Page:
May 9, 2008

Cornucopia / Cynthia Dewes

Mirror, mirror on the wall, am I my mother after all?

Cynthia DewesWhere would we be without mothers, I ask you?

Of course, we have to have a mother, but the way some Mommie Dearest stories picture mothers, we might wish that we didn’t need them.

Even if moms aren’t that evil, they may just be cool or inattentive or too self-centered to care enough about their kids.

We hear about domineering, controlling mothers like FDR’s mother, Sarah Roosevelt. She adored her only darling boy, but made his wife, Eleanor’s, life hell. She picked out their furnishings and wallpaper, not to mention their house, interfered with the discipline of her grandchildren, and lived close by in more ways than one.

At the opposite end of the spectrum, we have the kind of moms who live their lives as they wish with family as an afterthought.

Personally, I’m sick of reading memoirs by the children of such people, describing the many times they moved to fulfill a parent’s dream, the food they scrounged for themselves and the makeshift shelter, or lack of it, that made up everyday living.

Revelations about bad mothers is kind of a modern phenomenon, I think. In past times, motherhood was sacred enough to produce universal praise.

Of course, it was also sacred enough to make such a thing as abortion unthinkable. Perhaps the modern badmouthing of moms is a corollary to the unimportance of human life in our culture. You think?

As I said in the first column I wrote in this newspaper, sentimental motherhood never appealed to me. So there must be a more honest description of that condition than either Mommie Dearest or sickly sweet Mother McCree. In fact, having had a mom and been a mom, I know there is.

More often than now in the Church, we used to hear about taking the Virgin Mary as a model for motherhood, and I still think that is a great idea because, first and always, Mary was about love.

She loved God enough to take on a scary assignment that mystified and terrified her, namely to be the mother of God. There were no precedents for that. It involved alienating her husband-to-be, embarrassment and possible punishment by her society, fears of inadequacy for such a task, and on and on. But she accepted and put herself in God’s hands.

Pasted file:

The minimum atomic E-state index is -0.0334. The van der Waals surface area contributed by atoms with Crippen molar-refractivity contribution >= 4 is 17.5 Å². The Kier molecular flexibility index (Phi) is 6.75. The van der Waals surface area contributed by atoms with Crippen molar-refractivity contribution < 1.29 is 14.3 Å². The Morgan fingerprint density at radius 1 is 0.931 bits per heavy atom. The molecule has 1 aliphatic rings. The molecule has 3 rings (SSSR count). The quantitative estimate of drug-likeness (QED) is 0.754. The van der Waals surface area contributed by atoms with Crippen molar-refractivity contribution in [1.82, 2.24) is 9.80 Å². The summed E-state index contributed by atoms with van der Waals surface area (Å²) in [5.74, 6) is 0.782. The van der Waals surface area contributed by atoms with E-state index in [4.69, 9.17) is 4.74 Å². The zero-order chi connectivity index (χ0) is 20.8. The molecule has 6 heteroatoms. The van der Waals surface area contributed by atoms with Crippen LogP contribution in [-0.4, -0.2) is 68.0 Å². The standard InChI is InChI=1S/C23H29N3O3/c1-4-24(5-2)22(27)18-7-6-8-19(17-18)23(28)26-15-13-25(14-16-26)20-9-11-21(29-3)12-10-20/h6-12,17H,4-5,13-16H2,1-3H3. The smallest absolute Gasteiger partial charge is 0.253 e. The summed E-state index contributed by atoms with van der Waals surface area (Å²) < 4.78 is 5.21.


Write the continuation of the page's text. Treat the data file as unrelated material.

Mary was patient. When Jesus remained behind in the temple and they thought he was lost, she didn’t panic. They just looked until they found him and then, instead of yelling or threatening punishment as we might do, she merely asked him why he stayed. She treated him with loving respect even though he was a child.

Mary was kind and generous, teaching these qualities to her child through example. Even when Jesus was an adult, she gently urged him to provide more wine at the Cana wedding feast to save the newlyweds embarrassment. It may not have been his time yet, but she prevailed as mothers do when their children recognize love in their mother’s requests.

Mary accepted what life brought with continuing faith in God’s Providence. She followed her son through his public ministry, probably marveling at his miraculous healings, his charisma, his insights into the will of God. And, when he died a horrible death apparently in disgrace, she stood nearby in loving support.

Mary was not selfish and she wasn’t a wimp. Rather, she was a mother we would all hope to be like.

(Cynthia Dewes, a member of St. Paul the Apostle Parish in Greencastle, is a regular columnist for The Criterion.) †

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